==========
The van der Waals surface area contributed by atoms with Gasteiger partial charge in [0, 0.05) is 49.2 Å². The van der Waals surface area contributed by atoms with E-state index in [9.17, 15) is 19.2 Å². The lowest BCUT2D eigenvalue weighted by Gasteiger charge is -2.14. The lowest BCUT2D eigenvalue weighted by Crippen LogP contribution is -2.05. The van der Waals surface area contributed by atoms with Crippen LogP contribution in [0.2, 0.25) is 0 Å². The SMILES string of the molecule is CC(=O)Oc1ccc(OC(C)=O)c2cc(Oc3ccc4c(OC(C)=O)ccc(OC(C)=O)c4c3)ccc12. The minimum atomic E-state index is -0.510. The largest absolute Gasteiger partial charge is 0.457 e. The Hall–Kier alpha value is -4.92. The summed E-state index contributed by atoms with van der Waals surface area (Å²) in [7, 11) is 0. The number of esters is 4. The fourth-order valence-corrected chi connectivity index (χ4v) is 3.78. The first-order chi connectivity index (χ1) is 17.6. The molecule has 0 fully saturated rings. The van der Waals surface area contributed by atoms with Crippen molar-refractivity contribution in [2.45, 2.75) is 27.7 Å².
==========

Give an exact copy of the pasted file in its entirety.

The van der Waals surface area contributed by atoms with Gasteiger partial charge in [0, 0.05) is 49.2 Å². The van der Waals surface area contributed by atoms with E-state index in [9.17, 15) is 19.2 Å². The lowest BCUT2D eigenvalue weighted by Gasteiger charge is -2.14. The lowest BCUT2D eigenvalue weighted by Crippen LogP contribution is -2.05. The van der Waals surface area contributed by atoms with Crippen LogP contribution in [0.2, 0.25) is 0 Å². The SMILES string of the molecule is CC(=O)Oc1ccc(OC(C)=O)c2cc(Oc3ccc4c(OC(C)=O)ccc(OC(C)=O)c4c3)ccc12. The minimum atomic E-state index is -0.510. The largest absolute Gasteiger partial charge is 0.457 e. The Hall–Kier alpha value is -4.92. The summed E-state index contributed by atoms with van der Waals surface area (Å²) in [7, 11) is 0. The number of esters is 4. The fourth-order valence-corrected chi connectivity index (χ4v) is 3.78. The first-order chi connectivity index (χ1) is 17.6. The molecule has 0 fully saturated rings. The van der Waals surface area contributed by atoms with Crippen molar-refractivity contribution in [2.45, 2.75) is 27.7 Å².